"Whoa! Whoa!" Screams and expletives are heard.
The few people in the video scatter and dive into a tent as the deluge of snow falls over them. Cursing and breathing heavily, they wait until the pounding is over.
The camera jostles back and forth as German climber Jost Kobusch heaves to catch his breath.
When they finally emerge from their avalanche ordeal, their faces are scarlet and their bodies crusted in snow. They trudge away, completely dazed and shocked.
"The ground was shaking from the earthquake and as soon as we saw people running, we were running ourselves to save our lives," Kobusch wrote in a post on his YouTube video.
The harrowing two-minute clip shows the unimaginable scale of the avalanche that smashed into Everest Base Camp on Saturday. At least 17 people have been killed, with dozens injured and several missing -- likely buried beneath the snow and ice.
The fates of the climbers and the local hires are one part of the enormous human toll in Nepal from the catastrophic quake that has so far claimed the lives of more than 4,300 people. At least 8,000 people were reported to have suffered injuries.
Helicopter rescues in the mountains
Helicopters brought stranded climbers off the mountain Monday amid growing concern for the groups stuck around 20,000 feet (6,100 meters) high in Camps 1 and 2. The climbers who were higher up Everest appeared to have avoided the deadly avalanche that struck Base Camp, but many -- estimated to be in the hundreds -- could not descend on their own.
The climbers can't head down because the dangerous Khumbu Icefall has been ravaged by a series of aftershocks. The aftershocks sent snow and rocks thundering down the mountainside, complicating rescue efforts.
Tshering Sherpa, who manages the icefall route, estimated that 100 to 200 people were stuck in the higher camps after the avalanche.
"Bottom line, the icefall has been deemed impassable at this point," said Alan Arnette, a climber and Everest blogger
who was at Camp 2 when the avalanche struck. He said that climbers at Camp 2 and others higher up would descend to Camp 1 (elevation 19,500 feet) to await helicopters.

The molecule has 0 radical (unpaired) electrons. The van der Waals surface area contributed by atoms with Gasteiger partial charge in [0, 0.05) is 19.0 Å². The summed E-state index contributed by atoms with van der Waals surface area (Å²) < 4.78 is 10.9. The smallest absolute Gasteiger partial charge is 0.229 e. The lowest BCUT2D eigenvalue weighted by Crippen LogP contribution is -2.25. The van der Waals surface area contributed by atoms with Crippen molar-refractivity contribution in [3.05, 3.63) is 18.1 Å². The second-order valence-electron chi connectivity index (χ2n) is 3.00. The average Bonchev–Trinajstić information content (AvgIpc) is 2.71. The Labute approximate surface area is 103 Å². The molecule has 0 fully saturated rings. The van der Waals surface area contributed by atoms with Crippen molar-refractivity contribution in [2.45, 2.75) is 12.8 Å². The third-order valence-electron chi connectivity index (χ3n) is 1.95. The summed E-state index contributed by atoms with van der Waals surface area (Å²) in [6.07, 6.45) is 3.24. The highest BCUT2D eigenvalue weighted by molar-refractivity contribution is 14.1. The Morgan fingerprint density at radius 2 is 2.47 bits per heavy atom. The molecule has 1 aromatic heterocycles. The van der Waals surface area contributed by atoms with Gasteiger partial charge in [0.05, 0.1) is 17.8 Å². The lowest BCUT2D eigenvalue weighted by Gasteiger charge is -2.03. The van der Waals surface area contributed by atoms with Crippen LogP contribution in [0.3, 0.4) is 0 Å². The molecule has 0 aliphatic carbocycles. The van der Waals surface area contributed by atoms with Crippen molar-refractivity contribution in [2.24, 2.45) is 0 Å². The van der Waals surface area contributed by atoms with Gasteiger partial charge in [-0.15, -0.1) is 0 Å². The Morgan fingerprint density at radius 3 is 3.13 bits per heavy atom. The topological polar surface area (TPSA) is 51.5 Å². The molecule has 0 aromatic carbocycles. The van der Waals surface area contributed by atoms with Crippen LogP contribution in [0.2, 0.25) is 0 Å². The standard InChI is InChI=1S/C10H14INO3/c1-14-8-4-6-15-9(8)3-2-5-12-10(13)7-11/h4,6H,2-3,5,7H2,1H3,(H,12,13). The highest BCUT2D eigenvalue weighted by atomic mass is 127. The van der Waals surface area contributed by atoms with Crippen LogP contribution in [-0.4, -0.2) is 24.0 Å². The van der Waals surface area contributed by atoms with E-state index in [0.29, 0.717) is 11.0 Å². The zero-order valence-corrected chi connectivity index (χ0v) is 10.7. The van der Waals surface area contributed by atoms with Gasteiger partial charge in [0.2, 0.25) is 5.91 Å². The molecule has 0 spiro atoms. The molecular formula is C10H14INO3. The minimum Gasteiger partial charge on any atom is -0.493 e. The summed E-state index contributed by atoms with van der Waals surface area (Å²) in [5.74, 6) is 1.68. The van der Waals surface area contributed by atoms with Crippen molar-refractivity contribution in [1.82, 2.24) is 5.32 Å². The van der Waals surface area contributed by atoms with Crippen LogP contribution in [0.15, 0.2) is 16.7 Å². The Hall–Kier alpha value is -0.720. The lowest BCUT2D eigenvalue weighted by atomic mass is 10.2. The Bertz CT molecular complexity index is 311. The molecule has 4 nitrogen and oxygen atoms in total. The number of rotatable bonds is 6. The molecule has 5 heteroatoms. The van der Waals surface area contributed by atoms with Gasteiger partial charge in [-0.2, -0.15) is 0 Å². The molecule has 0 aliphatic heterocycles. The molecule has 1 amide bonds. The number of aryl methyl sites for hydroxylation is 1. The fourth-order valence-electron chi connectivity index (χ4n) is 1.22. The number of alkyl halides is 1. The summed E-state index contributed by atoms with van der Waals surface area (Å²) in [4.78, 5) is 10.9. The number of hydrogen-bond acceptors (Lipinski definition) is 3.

Arnette was helicoptered down to Base Camp on Monday.
Witnesses said three helicopters rescued climbers and Sherpas from Camp 1, taking two people down at a time.
Carsten Pedersen, a Danish climber at Base Camp, said that he heard a steady stream of helicopters ferrying people from the mountains back to Base Camp throughout the morning.
"They land every 10 minutes here," Pedersen said. "I estimate half the people have been rescued, and it's probably less than 200 people in the mountain this morning. I wouldn't be surprised if 100 people came down already."
The window for helicopter rescue was expected to be between 9 a.m. and noon Monday. The helicopter rescues are heavily contingent on the weather.
Jim Davidson, a climber on Everest, tweeted that the evacuations were going well.
Down at Base Camp, Jamlins Sherpa said he counted about 22 body bags that were to be transported back to their families in Kathmandu. The death toll on Everest is still unclear.
'Massive loss of life'
In an audio blog recorded from Camp 2, Arnette signed off with this message: "It's important, it's not about mountaineering. This is about the earth and it's a horrible loss of life at Everest Base Camp and down at Kathmandu.
"It's a massive loss of life."
A member of Arnette's team, Eve Girawong, a medic from New Jersey who worked on the mountain, was killed at Base Camp, according to her family and employer.
Several Everest climbing teams have confirmed deaths. Five Nepali staff members were killed at Everest Base Camp and Camp 1, according to Adventure Consultants.
It did not identify the staffers.
Three Sherpas from the 360 Expeditions team died, the company posted on its Facebook page.
Their names were also not revealed.
The foreign casualties at Everest Base Camp include Dan Fredinburg, an American executive at Google who died after suffering a major head injury, and Tom Taplin, a documentary filmmaker from California.
"He was blown away by the blast rather than being buried in any rubble," Taplin's wife, Corey Freyer, told CNN affiliate KABC.
The exact number of dead remains unclear.